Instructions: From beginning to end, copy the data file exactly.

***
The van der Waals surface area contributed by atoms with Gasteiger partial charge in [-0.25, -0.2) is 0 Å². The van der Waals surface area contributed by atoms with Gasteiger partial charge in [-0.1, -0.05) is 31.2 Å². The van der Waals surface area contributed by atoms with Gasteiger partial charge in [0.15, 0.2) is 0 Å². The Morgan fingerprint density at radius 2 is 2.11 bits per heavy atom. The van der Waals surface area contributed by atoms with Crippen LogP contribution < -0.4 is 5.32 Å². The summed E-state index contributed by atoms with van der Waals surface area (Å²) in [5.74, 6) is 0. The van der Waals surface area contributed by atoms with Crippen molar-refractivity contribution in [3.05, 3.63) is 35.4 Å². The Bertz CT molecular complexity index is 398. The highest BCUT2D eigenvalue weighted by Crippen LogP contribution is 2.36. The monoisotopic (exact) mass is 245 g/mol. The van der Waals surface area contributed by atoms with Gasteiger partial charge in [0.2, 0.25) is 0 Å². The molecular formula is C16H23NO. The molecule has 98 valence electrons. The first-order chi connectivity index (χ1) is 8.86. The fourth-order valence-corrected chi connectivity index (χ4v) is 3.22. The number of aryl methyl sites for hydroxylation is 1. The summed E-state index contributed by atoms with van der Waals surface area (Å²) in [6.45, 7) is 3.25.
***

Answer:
The van der Waals surface area contributed by atoms with Gasteiger partial charge in [-0.25, -0.2) is 0 Å². The van der Waals surface area contributed by atoms with Gasteiger partial charge in [-0.1, -0.05) is 31.2 Å². The van der Waals surface area contributed by atoms with Gasteiger partial charge in [0.15, 0.2) is 0 Å². The Morgan fingerprint density at radius 2 is 2.11 bits per heavy atom. The van der Waals surface area contributed by atoms with Crippen LogP contribution < -0.4 is 5.32 Å². The summed E-state index contributed by atoms with van der Waals surface area (Å²) in [5.74, 6) is 0. The van der Waals surface area contributed by atoms with Crippen molar-refractivity contribution in [3.05, 3.63) is 35.4 Å². The Bertz CT molecular complexity index is 398. The highest BCUT2D eigenvalue weighted by Crippen LogP contribution is 2.36. The monoisotopic (exact) mass is 245 g/mol. The van der Waals surface area contributed by atoms with Gasteiger partial charge in [0.2, 0.25) is 0 Å². The molecular formula is C16H23NO. The molecule has 98 valence electrons. The first-order chi connectivity index (χ1) is 8.86. The fourth-order valence-corrected chi connectivity index (χ4v) is 3.22. The number of aryl methyl sites for hydroxylation is 1. The summed E-state index contributed by atoms with van der Waals surface area (Å²) in [6.45, 7) is 3.25.